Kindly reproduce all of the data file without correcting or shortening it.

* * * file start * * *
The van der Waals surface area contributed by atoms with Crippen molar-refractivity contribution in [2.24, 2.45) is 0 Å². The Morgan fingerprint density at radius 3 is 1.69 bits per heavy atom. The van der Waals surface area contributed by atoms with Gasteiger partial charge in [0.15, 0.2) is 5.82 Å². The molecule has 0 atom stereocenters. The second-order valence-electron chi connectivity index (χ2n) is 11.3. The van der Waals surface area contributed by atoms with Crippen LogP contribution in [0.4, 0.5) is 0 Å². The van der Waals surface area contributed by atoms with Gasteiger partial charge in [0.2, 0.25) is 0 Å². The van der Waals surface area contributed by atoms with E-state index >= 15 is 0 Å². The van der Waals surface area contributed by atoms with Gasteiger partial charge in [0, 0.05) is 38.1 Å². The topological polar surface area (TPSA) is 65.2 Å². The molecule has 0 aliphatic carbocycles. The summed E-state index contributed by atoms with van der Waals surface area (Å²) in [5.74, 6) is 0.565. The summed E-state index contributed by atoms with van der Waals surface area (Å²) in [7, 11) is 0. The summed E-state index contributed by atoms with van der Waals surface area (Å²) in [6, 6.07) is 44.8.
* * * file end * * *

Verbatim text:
The van der Waals surface area contributed by atoms with Crippen molar-refractivity contribution in [2.24, 2.45) is 0 Å². The Morgan fingerprint density at radius 3 is 1.69 bits per heavy atom. The van der Waals surface area contributed by atoms with Gasteiger partial charge in [0.15, 0.2) is 5.82 Å². The molecule has 0 atom stereocenters. The second-order valence-electron chi connectivity index (χ2n) is 11.3. The van der Waals surface area contributed by atoms with Crippen LogP contribution in [0.4, 0.5) is 0 Å². The van der Waals surface area contributed by atoms with Gasteiger partial charge in [0.2, 0.25) is 0 Å². The van der Waals surface area contributed by atoms with E-state index >= 15 is 0 Å². The van der Waals surface area contributed by atoms with Gasteiger partial charge in [0, 0.05) is 38.1 Å². The topological polar surface area (TPSA) is 65.2 Å². The molecule has 0 aliphatic carbocycles. The summed E-state index contributed by atoms with van der Waals surface area (Å²) in [5.74, 6) is 0.565. The summed E-state index contributed by atoms with van der Waals surface area (Å²) in [7, 11) is 0. The summed E-state index contributed by atoms with van der Waals surface area (Å²) in [6, 6.07) is 44.8.